Download this African fish-eagle video

The stew is made with peanut butter and smoked fish and it is my favorite African soup.
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That could eventually take some pressure off African and other international waters. So could the international compact known formally as the Agreement on Port State Measures to Prevent, Deter and Eliminate Illegal, Unreported and Unregulated Fishing, which went into effect last year. The treaty seeks to identify fishing vessels, tracking where they fish and how much fish they are harvesting. The United States ratified the agreement in 2016. As of last week, 44 other countries and the European Union had also signed on.
The African fish-eagle occurs throughout much of sub-Saharan Africa .
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These and other large cichlids are popular food fish for the native people where they are found. Many of the smaller sized cichlids species, vast in number, from the great African Lakes are also considered a tasty snack to those native peoples. There are no known conservation measures in place for the African fish-eagle.
Photo provided by FlickrTo find out more about the African fish-eagle, see:
Photo provided by FlickrA string of fish traps decorate the estuary waters of Kosi Bay, South Africa.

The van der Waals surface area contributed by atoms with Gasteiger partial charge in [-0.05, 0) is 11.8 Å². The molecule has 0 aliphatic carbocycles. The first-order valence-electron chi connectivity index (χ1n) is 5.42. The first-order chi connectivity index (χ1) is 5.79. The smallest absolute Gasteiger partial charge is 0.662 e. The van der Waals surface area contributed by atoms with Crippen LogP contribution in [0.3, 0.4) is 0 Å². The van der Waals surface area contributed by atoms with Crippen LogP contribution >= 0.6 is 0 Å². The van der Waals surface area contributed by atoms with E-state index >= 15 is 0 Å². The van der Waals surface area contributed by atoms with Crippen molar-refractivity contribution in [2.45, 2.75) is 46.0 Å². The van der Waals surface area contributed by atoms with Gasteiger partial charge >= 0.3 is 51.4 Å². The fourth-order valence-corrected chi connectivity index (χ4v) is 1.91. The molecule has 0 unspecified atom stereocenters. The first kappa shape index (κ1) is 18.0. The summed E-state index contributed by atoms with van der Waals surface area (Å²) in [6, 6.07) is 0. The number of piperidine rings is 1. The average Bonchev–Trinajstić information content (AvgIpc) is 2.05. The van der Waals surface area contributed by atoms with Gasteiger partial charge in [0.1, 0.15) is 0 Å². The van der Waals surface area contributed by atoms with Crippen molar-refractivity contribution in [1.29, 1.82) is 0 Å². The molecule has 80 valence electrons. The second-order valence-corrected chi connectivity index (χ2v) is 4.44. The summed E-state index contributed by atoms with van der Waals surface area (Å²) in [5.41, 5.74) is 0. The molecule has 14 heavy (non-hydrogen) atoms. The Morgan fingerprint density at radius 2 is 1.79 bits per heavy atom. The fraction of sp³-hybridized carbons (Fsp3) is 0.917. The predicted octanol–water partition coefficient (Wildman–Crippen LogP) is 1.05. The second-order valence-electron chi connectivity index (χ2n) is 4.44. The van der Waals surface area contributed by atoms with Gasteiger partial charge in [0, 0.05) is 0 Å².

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I think I may ascribe the honour of having been chosen to preside over this Section to the fact that I have specially applied myself to the study of a large class of the animals of the part of the world in which we are for the first time assembled. The subject of the Address which it is the custom to deliver on such an occasion was therefore not difficult to choose--a general survey of the African fresh-water fishes from the point of view of their distribution. The time has come for a stock-taking of our immensely increased material, the previous accounts of the distribution of African fishes given by Dambeck in 1879, by Günther and by Sauvage in 1880, and by Palacky in 1895, no longer answering, even approximately, to our present knowledge, as may be seen by comparing the lists given by these authors with the one I have quite recently published in the Annals and Magazine of Natural History as a basis for the sketch here attempted. There is another aspect of the question of geographical distribution which has assumed special importance of late, especially in the writings of Prof. Osborn, Mr. Lydekker, and Dr. Scharff, and of which Dr. A. E. Ortmann's paper on the distribution of Decapod Crustaceans, published three years ago, may be taken as an example. One of the conclusions formulated therein is that "any division of the earth's surface into zoo-geographical regions which starts exclusively from the present distribution of animals without considering its origin must be unsatisfactory." But in certain groups of animals, possibly in most, the question of their origin is not easily settled; in the case of the African fresh-water fishes, for instance, we sadly lack all direct palæontological data, such as have sprung up lately in marvellous profusion in the case of the mammals, and notwithstanding the great progress in our knowledge of the changes that have taken place in the configuration of the world in Secondary and Tertiary times, which has been conveyed to a wide circle of readers chiefly through the luminous works of Neumayr, Suess, and de Lapparent, there is still much that is open to discussion. It must be admitted--and it is well to draw special attention to this point--that Dr. Ortmann's maps of the land-areas in past periods, which render his suggestive paper so attractive, cannot be accepted as the expression of well-established geological facts, and are, in some respects, gravely misleading. If I have attempted to deal with this subject on the lines laid down by Dr. Ortmann, whilst realising the want of many necessary data, palæontological and geological, on which to base conclusions, it is with a due sense of humility, being fully aware that the suggestions now offered must be regarded as mere speculations. Whilst the exploration of rivers and lakes has resulted in such a rich harvest, it remains a matter for serious regret that we should still be without any information as to the precursors of the African fishes. In spite of diligent search over a considerable portion of the great continent, no remains of any post-Triassic fishes have yet been discovered in Tropical and South Africa, and our acquaintance with Tertiary Teleosts generally is still almost as scanty and fragmentary as it was twenty years ago, although much has been done by Dr. Smith Woodward in elucidating the affinities of such remains as have been exhumed. In the circumstances we have to fall back on our imagination to explain the origin of the most important groups characteristic of the present African fish-fauna, and much hazardous speculation has been indulged in. Thus, without any sort of evidence, the Cichlid Perches of Africa have been supposed to emanate from ancestors inhabiting hypothetical Jurassic or Cretaceous seas extending over Central Africa, whilst connecting land areas have been too freely postulated to account for the resemblance between the fishes of Africa and Tropical America; and antarctic continents devised to explain the presence of Galaxias in South Africa. To these suggestions I shall refer further on when dealing with the distribution of the families to which they were intended to apply. Although it is highly desirable that zoologists should base their theories of geographical distribution upon geological data, I think we must regret the growing tendency to appeal to former extensions of land or sea without sufficient evidence, or even contrary to evidence, in order to explain away the riddles that offer themselves.